Friday, April 11, 2008, 11:00 am — Building 815 Conference Room
Atmospheric aerosol particles host a very complex mixture of organic and inorganic components. A significant fraction of organics present in aerosol particles are surface active, such as linear alkanoic and alkenoic acids or aromatics with hydrophilic substituents. Using reasonably well defined proxy systems, we have started to look at three different aspects of organic coatings: first, they may establish a barrier towards the transfer of trace gases from the gas phase into the aerosol phase. We have used the fast uptake of nitric acid to deliquesced NaCl particles to probe the effect of long chain C9 to C18 saturated and unsaturated fatty acids, indicating that the monolayer forming properties of these fatty acids determines the degree of reduction of phase transfer of nitric acid to the aqueous particles. Second, the chemical environment in a coating is substantially different from that in either the pure organic or the aqueous bulk phases. This is demonstrated with ozonolysis studies of oleic acid monolayers on deliquesced NaCl particles, which shows substantial formation of H2O2, exceeding that from bulk oleic acid ozonolysis or that known from alkene oxidation in the gas phase. Third, a number of species in organic coatings are absorbing light in the visible and UVA wavelength range. We have specifically investigated photosensitized redox processes that lead, among other things, to light induced reaction of organics with nitrogen dioxide and ozone, the former becoming a substantial source of nitrous acid in the lowermost troposphere.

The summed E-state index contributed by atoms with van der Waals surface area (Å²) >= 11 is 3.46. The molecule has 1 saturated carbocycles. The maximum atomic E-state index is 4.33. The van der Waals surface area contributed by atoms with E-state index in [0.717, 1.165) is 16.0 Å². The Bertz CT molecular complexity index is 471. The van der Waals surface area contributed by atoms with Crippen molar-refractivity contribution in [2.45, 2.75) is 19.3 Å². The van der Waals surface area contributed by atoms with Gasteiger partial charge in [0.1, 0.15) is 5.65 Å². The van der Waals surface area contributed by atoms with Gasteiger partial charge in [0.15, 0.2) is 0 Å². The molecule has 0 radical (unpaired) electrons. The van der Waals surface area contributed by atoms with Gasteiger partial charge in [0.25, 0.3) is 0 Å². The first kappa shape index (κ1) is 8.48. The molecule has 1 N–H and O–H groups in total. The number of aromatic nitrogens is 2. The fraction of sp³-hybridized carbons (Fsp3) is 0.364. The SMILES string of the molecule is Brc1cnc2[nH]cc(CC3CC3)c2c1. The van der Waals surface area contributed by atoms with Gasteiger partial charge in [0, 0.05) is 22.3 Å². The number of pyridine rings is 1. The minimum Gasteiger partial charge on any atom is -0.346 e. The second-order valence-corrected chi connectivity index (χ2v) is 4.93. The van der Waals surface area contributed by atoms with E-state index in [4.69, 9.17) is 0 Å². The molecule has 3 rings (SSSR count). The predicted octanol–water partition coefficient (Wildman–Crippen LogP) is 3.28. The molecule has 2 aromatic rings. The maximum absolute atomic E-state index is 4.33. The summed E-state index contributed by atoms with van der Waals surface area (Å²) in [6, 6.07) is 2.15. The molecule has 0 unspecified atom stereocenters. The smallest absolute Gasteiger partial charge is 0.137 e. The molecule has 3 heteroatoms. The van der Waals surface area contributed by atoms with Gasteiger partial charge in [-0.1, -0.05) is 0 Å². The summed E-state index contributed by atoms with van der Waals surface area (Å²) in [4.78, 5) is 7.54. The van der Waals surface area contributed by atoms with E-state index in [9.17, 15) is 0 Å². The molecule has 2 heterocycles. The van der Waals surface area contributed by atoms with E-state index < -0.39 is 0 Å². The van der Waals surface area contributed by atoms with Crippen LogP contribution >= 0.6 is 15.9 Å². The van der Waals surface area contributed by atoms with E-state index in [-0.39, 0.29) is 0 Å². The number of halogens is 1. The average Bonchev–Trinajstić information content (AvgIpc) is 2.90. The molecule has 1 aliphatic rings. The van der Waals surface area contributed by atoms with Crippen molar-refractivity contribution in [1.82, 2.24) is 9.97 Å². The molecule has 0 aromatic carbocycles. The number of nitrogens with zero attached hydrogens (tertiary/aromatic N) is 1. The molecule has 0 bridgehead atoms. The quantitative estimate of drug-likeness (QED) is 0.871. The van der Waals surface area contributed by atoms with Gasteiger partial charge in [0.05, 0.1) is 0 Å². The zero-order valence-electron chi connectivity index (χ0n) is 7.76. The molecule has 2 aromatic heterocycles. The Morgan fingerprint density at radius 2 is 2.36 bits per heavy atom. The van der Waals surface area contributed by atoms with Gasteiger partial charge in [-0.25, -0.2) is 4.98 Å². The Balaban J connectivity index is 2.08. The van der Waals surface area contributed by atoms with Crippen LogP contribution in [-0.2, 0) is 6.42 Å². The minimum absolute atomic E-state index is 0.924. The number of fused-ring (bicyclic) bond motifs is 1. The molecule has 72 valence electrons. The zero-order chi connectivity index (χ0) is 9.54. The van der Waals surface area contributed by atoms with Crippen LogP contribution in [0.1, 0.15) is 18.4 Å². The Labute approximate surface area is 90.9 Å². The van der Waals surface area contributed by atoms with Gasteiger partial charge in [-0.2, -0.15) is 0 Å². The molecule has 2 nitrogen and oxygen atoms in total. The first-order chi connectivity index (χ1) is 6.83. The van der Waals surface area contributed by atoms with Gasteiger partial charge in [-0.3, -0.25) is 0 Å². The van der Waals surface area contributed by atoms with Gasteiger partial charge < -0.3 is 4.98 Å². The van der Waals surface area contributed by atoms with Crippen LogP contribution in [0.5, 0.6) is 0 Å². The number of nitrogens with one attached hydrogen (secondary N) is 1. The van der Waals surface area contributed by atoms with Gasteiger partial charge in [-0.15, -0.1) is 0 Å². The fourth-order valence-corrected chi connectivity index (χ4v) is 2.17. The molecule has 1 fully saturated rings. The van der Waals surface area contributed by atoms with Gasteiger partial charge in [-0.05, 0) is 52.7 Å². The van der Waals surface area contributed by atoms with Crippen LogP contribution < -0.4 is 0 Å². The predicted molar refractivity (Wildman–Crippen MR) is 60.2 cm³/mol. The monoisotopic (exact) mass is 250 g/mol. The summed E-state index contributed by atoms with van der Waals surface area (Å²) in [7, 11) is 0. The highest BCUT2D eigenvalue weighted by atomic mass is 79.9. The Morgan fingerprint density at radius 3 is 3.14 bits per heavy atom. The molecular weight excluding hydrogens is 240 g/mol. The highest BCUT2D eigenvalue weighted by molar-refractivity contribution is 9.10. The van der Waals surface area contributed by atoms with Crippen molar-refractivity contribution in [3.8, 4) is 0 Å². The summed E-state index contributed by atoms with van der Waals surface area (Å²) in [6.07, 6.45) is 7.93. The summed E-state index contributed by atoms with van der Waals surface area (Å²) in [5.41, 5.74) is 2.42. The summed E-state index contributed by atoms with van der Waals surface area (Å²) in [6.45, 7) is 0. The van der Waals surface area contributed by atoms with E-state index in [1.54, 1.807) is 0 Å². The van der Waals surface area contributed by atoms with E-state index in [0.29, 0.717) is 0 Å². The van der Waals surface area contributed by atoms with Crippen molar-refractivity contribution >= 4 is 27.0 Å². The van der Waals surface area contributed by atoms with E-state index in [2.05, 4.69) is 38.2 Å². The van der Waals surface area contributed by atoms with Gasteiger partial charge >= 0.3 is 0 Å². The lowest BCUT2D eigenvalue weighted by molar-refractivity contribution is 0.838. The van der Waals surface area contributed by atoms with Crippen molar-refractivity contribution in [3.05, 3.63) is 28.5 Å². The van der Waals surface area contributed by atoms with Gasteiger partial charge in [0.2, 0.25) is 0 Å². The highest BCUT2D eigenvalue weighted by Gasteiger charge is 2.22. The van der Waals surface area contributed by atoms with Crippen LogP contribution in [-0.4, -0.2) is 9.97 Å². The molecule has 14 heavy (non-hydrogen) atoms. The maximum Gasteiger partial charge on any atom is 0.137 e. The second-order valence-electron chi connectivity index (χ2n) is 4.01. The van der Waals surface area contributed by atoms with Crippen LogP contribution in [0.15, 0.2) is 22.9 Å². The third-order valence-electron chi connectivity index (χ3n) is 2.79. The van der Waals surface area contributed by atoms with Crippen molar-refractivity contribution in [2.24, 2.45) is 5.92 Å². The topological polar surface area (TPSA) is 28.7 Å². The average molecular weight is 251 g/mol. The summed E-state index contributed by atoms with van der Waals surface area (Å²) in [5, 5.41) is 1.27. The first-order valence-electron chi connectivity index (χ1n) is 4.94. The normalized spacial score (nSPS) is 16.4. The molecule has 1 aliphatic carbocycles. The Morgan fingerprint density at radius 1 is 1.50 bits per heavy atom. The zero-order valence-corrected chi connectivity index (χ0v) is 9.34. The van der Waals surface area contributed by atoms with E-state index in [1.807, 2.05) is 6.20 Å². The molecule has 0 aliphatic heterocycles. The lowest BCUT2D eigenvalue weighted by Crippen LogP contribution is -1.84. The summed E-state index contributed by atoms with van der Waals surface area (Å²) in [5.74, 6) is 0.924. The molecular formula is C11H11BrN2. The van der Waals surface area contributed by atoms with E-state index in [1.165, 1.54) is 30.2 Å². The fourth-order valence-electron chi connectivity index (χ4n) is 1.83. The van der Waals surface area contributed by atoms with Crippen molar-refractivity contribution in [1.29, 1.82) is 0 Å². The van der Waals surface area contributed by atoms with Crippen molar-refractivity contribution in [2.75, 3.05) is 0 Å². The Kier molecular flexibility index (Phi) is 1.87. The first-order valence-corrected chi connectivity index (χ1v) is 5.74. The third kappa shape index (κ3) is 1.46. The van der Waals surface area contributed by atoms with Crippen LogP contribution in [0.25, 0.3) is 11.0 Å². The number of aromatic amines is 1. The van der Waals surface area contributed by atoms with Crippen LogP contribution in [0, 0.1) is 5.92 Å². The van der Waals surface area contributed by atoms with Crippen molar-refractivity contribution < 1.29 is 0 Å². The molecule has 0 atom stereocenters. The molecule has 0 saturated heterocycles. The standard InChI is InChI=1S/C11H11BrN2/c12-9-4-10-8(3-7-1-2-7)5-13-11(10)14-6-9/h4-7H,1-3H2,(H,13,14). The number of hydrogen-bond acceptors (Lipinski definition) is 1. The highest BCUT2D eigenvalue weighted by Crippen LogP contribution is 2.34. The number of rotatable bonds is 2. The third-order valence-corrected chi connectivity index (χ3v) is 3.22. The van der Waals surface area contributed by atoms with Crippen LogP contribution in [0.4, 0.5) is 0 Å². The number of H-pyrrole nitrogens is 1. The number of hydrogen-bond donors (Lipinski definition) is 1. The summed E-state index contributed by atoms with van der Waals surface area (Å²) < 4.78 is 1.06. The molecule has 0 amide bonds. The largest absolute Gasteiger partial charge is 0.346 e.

Hosted by: Art Sedlacek
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